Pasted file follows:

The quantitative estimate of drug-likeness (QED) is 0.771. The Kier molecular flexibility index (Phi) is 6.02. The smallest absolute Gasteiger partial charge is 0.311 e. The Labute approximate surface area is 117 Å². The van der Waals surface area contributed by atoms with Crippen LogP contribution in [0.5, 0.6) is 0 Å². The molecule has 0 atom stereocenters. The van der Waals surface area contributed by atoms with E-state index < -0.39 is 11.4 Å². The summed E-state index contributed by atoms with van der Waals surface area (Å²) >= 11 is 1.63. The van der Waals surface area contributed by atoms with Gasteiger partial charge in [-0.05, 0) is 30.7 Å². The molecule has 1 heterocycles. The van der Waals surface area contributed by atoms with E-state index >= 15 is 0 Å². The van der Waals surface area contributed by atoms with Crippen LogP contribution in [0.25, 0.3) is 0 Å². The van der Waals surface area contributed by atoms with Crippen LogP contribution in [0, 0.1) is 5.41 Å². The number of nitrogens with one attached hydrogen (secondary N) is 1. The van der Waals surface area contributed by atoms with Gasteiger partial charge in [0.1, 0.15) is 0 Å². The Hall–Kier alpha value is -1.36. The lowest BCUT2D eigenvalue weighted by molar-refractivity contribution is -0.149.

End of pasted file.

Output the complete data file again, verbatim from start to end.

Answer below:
The quantitative estimate of drug-likeness (QED) is 0.771. The Kier molecular flexibility index (Phi) is 6.02. The smallest absolute Gasteiger partial charge is 0.311 e. The Labute approximate surface area is 117 Å². The van der Waals surface area contributed by atoms with Crippen LogP contribution in [0.5, 0.6) is 0 Å². The molecule has 0 atom stereocenters. The van der Waals surface area contributed by atoms with E-state index < -0.39 is 11.4 Å². The summed E-state index contributed by atoms with van der Waals surface area (Å²) >= 11 is 1.63. The van der Waals surface area contributed by atoms with Gasteiger partial charge in [-0.05, 0) is 30.7 Å². The molecule has 1 heterocycles. The van der Waals surface area contributed by atoms with E-state index >= 15 is 0 Å². The van der Waals surface area contributed by atoms with Crippen LogP contribution in [0.25, 0.3) is 0 Å². The van der Waals surface area contributed by atoms with Crippen LogP contribution in [0, 0.1) is 5.41 Å². The number of nitrogens with one attached hydrogen (secondary N) is 1. The van der Waals surface area contributed by atoms with Gasteiger partial charge in [0.1, 0.15) is 0 Å². The Hall–Kier alpha value is -1.36. The lowest BCUT2D eigenvalue weighted by molar-refractivity contribution is -0.149.